Physiological Side Effects

The two most frequent side effects children complain about are not feeling hungry and not being able to sleep. Other problems which may arise are head-aches, stomach aches, skin rash, crying, tiredness, grumpiness, social withdrawal, and emotional blandness. What parents and teachers notice most are children’s changed mood and appearance. Some children, typically those on higher dosages or under four years-of-age, are described as “having the amphetamine look,” “wearing a chemical straitjacket,” or “no longer childlike.”

Side effects are seen in about 10 to 21 per cent of children taking Ritalin. They are usually temporary and respond to decreases in children’s dosage. As well, children can take second side-effect drugs to counteract the negative effects stimulants have. However, this does not always work because side-effect drugs also can produce their own set of side effects.

Children taking Ritalin for a number of years are also susceptible to more serious side effects such as increased blood pressure and heart rate. Average dosages of medication can cause heart rate increases of eight to 15 beats per minute in children. These are considered mild, with children developing a tolerance within two to five months. However, more extreme cases have also been reported, ranging from an increase of 40 beats to a decrease of 17 beats per minute.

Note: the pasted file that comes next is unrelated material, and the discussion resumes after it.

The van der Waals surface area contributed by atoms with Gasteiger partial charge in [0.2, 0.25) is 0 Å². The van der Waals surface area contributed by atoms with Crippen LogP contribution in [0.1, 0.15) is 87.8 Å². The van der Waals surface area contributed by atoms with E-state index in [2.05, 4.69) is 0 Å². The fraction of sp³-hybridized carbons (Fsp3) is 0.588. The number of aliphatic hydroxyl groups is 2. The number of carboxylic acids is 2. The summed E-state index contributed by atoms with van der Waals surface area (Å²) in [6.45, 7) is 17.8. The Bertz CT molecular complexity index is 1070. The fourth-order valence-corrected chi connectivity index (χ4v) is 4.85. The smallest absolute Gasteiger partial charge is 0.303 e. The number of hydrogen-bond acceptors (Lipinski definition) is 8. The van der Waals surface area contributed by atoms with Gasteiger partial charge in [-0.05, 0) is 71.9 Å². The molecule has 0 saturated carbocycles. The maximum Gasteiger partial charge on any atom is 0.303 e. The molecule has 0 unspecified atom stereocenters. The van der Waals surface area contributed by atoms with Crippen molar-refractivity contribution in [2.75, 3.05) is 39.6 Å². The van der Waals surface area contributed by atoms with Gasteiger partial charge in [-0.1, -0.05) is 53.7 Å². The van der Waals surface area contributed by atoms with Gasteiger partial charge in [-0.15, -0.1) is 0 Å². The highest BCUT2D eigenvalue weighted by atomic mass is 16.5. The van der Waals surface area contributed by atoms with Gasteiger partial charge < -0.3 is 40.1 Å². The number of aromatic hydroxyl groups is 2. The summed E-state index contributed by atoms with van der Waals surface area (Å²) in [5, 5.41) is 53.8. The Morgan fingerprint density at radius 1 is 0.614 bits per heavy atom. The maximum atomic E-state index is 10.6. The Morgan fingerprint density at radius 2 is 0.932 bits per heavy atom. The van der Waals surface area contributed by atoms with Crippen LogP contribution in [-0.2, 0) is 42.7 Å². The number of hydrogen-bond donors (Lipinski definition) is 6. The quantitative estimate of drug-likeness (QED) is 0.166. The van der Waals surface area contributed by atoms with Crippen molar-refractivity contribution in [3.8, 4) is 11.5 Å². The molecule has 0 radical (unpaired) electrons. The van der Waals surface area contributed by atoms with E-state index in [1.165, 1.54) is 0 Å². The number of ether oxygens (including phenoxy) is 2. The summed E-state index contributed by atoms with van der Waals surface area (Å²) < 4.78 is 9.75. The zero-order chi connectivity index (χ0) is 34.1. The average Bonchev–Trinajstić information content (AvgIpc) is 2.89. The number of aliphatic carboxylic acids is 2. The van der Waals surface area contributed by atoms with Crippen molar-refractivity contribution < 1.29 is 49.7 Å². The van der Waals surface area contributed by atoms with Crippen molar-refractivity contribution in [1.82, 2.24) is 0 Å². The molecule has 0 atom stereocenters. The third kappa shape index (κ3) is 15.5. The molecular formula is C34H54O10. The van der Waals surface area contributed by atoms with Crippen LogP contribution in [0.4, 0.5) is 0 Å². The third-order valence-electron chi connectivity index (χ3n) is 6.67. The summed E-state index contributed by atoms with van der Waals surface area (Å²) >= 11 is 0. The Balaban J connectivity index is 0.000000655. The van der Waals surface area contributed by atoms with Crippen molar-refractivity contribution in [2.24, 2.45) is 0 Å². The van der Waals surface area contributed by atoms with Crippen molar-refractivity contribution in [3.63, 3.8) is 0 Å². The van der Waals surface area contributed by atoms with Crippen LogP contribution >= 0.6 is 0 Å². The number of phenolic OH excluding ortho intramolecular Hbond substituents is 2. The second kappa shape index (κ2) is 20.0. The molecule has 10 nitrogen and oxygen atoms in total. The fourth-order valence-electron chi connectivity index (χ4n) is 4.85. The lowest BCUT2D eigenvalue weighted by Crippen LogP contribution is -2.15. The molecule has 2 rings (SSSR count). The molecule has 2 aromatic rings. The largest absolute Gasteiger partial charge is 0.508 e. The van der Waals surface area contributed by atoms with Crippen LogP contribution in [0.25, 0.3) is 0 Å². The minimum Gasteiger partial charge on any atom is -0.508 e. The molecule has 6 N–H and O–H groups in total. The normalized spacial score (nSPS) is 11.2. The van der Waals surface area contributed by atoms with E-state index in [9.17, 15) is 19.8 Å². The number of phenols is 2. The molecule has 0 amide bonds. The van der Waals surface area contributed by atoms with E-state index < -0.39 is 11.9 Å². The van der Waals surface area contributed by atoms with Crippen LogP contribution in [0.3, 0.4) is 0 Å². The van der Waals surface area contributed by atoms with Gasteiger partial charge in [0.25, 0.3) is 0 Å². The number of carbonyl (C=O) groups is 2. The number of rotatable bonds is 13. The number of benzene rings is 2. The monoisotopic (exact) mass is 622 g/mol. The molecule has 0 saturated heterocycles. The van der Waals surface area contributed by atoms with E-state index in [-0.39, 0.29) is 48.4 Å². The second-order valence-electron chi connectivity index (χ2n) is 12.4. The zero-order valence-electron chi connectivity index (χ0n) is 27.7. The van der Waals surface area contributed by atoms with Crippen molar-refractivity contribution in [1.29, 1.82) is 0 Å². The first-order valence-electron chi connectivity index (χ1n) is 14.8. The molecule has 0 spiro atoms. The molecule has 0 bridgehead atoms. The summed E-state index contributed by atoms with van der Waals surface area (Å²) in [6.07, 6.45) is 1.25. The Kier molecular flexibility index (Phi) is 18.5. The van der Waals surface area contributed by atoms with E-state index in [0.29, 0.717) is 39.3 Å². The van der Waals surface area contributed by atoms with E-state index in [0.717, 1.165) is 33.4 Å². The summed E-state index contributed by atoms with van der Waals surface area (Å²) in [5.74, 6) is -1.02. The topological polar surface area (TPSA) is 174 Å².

Another long-term side effect is growth suppression in both height and weight. These delays are usually temporary, with children spurting up 15 to 68 per cent above their normal increases when they are taken off medication.

A concern which many parents have is whether their child taking medication at an early age is setting him up for a later drug habit. Generally, medicated hyperactive children are no more likely to abuse drugs later in life than any other child. Some even contend that taking medication at an early age prevents drug dependency, because it teaches children how to use drugs for legitimate reasons and neutralizes those problems which can lead to dependency.

Another drawback to medication is that overall it does not produce lasting effects. Hyperactive children taking medication were not significantly further ahead in follow-up studies than those receiving no medication at all. In other words, medication temporarily can alleviate symptoms, but it does not cure anything. Also, if medication is relied upon as the only form of treatment, the child’s chances of success are weakened.